This was probably my favourite part of the show, mainly as it included songs from The Headless Children. Stand-out was the video of Martin Luther King Jr.‘s final speech the day before his assassination which led into the title track. As the lyrics question if mankind has lost the plot, the video sequences went from one promising peace and hope to images of Hitler, Stalin and war. A really simple visual device, but incredibly effective.

W.A.S.P. (Photo credit: Iain Purdie)

Section two was a cut-down version of the Crimson Idol tour, crammed into around thirty minutes. Along with the disturbing video sequences in the background, we were rushed through Jonathan’s life from abused child to rock star and then decline via some cracking songs and emotive performances. It’s one tour that, in retrospect, I wish I’d gone to see when it was doing the rounds.

Finally was the “all the other stuff” segment including them more recent material. with which I wasn’t so familiar. It didn’t affect my enjoyment as the band were on a roll and the crowd really getting into things.

Sadly, though, things had to come to an end a little earlier than I think the band were expecting due to a 10pm curfew (seriously, why don’t promotoers start boycotting venues that won’t let bands play until 11pm?), which I think cost us a song or two. I was really hoping for “Mean Man” and “Animal”, though I gather that Blackie will no longer play the latter due to his new-found status as a Born Again Christian. Well, thanks Jesus. That’s one W.A.S.P. song and a Megadeth classic (“Anarchy in the UK” – yes I know it’s a cover) I won’t hear live again because of you.

Oh, a minor niggle – Blackie had a bit of a rant to try and get the crowd going about “they said we’d never sell the tickets in Edinburgh that we could in Glasgow, and you proved them wrong!” The guy’s amazing, but two points. “Glasgow” is pronounced with an “-oh” at the end not an “ow” as in “Ow! I’ve stubbed my toe”. And they’re less than an hour apart by road or rail. I reckon a huge number in the crowd would have been from Glasgow anyway…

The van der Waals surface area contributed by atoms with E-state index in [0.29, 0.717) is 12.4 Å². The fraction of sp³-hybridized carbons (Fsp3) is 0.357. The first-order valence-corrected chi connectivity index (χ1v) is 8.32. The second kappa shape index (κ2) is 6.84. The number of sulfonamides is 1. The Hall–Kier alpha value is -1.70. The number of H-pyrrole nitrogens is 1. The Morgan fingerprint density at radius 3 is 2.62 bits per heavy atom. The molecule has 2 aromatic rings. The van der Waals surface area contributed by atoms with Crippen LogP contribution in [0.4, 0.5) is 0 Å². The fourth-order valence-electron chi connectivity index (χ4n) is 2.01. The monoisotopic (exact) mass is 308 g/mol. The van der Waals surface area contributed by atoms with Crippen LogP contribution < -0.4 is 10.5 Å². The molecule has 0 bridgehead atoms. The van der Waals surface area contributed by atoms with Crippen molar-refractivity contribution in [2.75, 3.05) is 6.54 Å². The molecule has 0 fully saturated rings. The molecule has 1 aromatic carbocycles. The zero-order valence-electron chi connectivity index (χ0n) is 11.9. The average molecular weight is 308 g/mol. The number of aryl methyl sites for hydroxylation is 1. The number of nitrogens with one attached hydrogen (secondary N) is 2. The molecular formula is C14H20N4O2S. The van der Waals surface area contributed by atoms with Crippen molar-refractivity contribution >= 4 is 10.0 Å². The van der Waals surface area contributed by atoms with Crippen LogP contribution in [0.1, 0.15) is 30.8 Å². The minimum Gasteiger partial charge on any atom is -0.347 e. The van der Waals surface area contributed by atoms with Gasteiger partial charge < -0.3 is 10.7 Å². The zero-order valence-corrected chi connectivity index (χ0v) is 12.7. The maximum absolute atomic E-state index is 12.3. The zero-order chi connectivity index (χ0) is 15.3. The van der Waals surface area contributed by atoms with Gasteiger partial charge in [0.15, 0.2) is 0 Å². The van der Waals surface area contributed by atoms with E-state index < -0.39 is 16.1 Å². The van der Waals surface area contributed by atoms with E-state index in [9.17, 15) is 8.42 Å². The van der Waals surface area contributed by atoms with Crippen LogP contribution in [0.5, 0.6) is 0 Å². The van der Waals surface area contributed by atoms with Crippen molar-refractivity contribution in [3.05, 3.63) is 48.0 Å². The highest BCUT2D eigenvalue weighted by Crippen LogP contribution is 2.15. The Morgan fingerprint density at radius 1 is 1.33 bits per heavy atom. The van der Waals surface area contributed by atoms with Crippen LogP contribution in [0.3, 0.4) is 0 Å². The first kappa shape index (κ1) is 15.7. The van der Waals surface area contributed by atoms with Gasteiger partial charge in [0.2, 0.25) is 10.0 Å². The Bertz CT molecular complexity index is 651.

While the show was energetic and glitzy (Doug Blair’s light-up guitar is something special), it was missing some of the stuff promised on the promotional web site:

  • multiple video screens – CHECK
  • pyrotechnics – NOPE
  • elements from the early W.A.S.P. shows – CHECK
  • Blackie’s moving microphone stand “Elvis” – NOPE
I can understand the pyros being an issue in some venues, especially smaller ones like the Picture House, but it’s a shame not to see Elvis as he was present at the much smaller Bradford Rio back when I saw the band last.
Not to worry, though. The show’s about the music first and foremost and I don’t think there were any complaints there from the near-capacity crowd!
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Bowling For Soup (acoustic performance)

Bowling For Soup Acoustic
Image by Iain Purdie via Flickr

I first Saw Bowling For Soup at Download some years ago and thought they were rather good fun. When I saw they were playing Glasgow last year I rushed to get a ticket and wasn’t at all disappointed (Anni had told me they were great when she saw them in Cardiff back in 2007, I think). It turns out that Jaret and Erik do an acoustic show, and this is what I went to see this week at the Liquid Rooms in Edinburgh.

I wasn’t 100% sure what to expect, but it turned out to be excellent. Certainly a departure from what I’m used to, but one of the best gigs I’ve been to in some time precisely because of it.

Jaret and Ryan Hamilton (from Smile Smile) kicked things off as a duo called “People on Vacation”. They did a handful of nice songs then tootled off to be replaced by “Linus of Hollywood” who did a solo set, which was very well received.

With a very short set change, and in between having their photos take at the side of the stage with umpteen fans, half of Bowling For Soup grabbed their guitars and ploughed through a set lasting nigh on two hours. This was partly due to a very accommodating venue. The gig was, apparently, meant to end at 10pm, but they ran on until just after half past. Thanks to Liquid Rooms for that! I guess they were still coining it in over the bar…